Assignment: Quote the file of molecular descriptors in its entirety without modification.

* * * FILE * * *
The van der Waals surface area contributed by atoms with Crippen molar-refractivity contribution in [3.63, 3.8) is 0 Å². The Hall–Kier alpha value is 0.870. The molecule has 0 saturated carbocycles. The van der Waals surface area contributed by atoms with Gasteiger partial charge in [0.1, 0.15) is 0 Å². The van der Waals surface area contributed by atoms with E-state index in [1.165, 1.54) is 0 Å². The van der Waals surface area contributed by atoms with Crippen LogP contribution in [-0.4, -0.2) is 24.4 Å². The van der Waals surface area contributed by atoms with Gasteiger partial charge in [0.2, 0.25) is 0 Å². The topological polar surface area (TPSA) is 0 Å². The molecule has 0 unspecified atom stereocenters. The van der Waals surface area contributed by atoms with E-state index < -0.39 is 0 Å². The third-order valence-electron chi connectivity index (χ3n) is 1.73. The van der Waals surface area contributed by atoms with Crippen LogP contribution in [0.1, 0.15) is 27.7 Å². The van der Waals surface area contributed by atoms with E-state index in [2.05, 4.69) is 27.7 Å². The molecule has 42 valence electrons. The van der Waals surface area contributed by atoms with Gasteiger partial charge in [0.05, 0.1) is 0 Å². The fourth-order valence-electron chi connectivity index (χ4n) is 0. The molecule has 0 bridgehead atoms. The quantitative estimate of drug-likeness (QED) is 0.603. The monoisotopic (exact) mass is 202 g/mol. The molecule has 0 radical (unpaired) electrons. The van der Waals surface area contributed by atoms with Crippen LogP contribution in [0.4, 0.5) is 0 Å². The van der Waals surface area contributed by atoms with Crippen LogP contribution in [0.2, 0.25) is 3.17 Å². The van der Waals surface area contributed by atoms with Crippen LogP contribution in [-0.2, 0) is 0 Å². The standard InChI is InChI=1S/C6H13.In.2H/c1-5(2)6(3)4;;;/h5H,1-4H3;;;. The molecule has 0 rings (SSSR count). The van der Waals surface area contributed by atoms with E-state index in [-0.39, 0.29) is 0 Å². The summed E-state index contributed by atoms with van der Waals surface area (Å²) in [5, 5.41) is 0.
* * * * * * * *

The van der Waals surface area contributed by atoms with Crippen molar-refractivity contribution in [3.63, 3.8) is 0 Å². The Hall–Kier alpha value is 0.870. The molecule has 0 saturated carbocycles. The van der Waals surface area contributed by atoms with Gasteiger partial charge in [0.1, 0.15) is 0 Å². The van der Waals surface area contributed by atoms with E-state index in [1.165, 1.54) is 0 Å². The van der Waals surface area contributed by atoms with Crippen LogP contribution in [-0.4, -0.2) is 24.4 Å². The van der Waals surface area contributed by atoms with Gasteiger partial charge in [0.2, 0.25) is 0 Å². The topological polar surface area (TPSA) is 0 Å². The molecule has 0 unspecified atom stereocenters. The van der Waals surface area contributed by atoms with E-state index < -0.39 is 0 Å². The third-order valence-electron chi connectivity index (χ3n) is 1.73. The van der Waals surface area contributed by atoms with Crippen LogP contribution in [0.1, 0.15) is 27.7 Å². The van der Waals surface area contributed by atoms with E-state index in [2.05, 4.69) is 27.7 Å². The molecule has 42 valence electrons. The van der Waals surface area contributed by atoms with Gasteiger partial charge in [0.05, 0.1) is 0 Å². The fourth-order valence-electron chi connectivity index (χ4n) is 0. The molecule has 0 bridgehead atoms. The quantitative estimate of drug-likeness (QED) is 0.603. The monoisotopic (exact) mass is 202 g/mol. The molecule has 0 radical (unpaired) electrons. The van der Waals surface area contributed by atoms with Crippen LogP contribution in [0.4, 0.5) is 0 Å². The van der Waals surface area contributed by atoms with Crippen LogP contribution in [0.2, 0.25) is 3.17 Å². The van der Waals surface area contributed by atoms with Crippen LogP contribution in [-0.2, 0) is 0 Å². The standard InChI is InChI=1S/C6H13.In.2H/c1-5(2)6(3)4;;;/h5H,1-4H3;;;. The molecule has 0 rings (SSSR count). The van der Waals surface area contributed by atoms with E-state index in [-0.39, 0.29) is 0 Å². The summed E-state index contributed by atoms with van der Waals surface area (Å²) in [5, 5.41) is 0.